Yes, I see the comment on the Hannibal post. And the previous one I see the 919 'so-and-so liked this' comments. If I understand you correctly, it all looks different if you have a tumblr account and are logged in? and too bad if you don't and aren't.
The tech side of it is indeed for 20-somethings and not for grandmothers.
Well -- all social media sites these days want you to log in, or how are they supposed to count you as a user for investors. XD It's a tradeoff of sorts because once you're in there's much less in the way of privacy controls. LJ was about half and half "social media" and "blogging platform", but the divide is very clear now. Social media is about generating and consuming content for the ppl /in/ the site. Blogging platforms are for publishing. And, of course, everything is designed for phones and tablets, more and more.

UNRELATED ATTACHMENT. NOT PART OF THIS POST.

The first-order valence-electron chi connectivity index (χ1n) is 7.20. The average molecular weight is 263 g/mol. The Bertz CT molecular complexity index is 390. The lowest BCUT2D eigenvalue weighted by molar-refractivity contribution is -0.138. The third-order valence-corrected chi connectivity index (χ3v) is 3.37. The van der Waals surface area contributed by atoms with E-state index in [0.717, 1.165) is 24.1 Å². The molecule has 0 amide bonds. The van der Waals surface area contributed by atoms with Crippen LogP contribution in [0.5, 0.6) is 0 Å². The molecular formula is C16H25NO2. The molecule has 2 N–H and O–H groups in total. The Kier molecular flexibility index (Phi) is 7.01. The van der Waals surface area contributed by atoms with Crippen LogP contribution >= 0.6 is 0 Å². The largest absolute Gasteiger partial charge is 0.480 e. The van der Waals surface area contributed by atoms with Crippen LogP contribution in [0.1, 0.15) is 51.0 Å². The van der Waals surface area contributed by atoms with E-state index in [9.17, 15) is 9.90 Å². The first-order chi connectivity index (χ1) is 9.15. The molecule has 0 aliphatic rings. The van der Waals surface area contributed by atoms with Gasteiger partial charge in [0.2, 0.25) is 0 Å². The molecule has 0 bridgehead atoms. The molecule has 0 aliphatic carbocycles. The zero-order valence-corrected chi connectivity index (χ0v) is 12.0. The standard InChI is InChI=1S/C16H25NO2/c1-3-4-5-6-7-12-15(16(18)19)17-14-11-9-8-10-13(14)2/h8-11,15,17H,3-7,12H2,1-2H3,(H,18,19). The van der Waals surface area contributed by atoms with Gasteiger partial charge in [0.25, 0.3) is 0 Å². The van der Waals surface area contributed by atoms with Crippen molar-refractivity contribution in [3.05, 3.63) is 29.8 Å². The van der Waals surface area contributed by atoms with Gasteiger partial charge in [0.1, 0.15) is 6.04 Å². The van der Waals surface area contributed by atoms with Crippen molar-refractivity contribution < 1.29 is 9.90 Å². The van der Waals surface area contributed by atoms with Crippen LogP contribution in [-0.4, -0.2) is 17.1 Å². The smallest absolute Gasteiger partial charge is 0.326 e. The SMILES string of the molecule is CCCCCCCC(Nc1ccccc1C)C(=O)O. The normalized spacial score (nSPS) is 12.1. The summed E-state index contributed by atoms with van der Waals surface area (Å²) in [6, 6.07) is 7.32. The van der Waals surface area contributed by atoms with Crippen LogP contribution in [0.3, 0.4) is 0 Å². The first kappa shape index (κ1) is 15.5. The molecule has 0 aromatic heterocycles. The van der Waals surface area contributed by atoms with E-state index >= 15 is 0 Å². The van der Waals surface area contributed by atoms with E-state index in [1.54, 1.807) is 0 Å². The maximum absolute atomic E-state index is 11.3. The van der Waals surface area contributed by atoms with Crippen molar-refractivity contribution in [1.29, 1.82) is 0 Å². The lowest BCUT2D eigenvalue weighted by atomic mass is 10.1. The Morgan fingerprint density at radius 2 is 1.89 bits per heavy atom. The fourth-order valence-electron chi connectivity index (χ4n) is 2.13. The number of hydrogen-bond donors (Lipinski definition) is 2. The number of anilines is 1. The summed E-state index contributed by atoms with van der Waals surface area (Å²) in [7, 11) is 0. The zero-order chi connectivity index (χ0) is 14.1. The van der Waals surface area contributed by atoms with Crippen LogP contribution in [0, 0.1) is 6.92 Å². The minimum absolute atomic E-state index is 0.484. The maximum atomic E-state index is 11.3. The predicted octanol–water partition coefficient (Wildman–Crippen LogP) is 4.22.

Here are some screencaps of what it looks like on the inside: http://andrewnewson.co.uk/blog/2014/1/10/how-to-post-on-tumblrhttp://soyouwanttotrytintin.tumblr.com/post/55805092755http://waltzy.tumblr.com/post/86412936858/xkit-extension-introducing-retags-retags-is
I actually think it's a lot easier to learn to use than LJ was? Almost everything is designed these days for "regular" folks, rather than tech-savvy ones. But LJ at its very core runs on the comforting "Internet forum" permanent post + comments model, which the modern social media sites mostly don't.Edited at 2014-10-06 11:26 pm (UTC)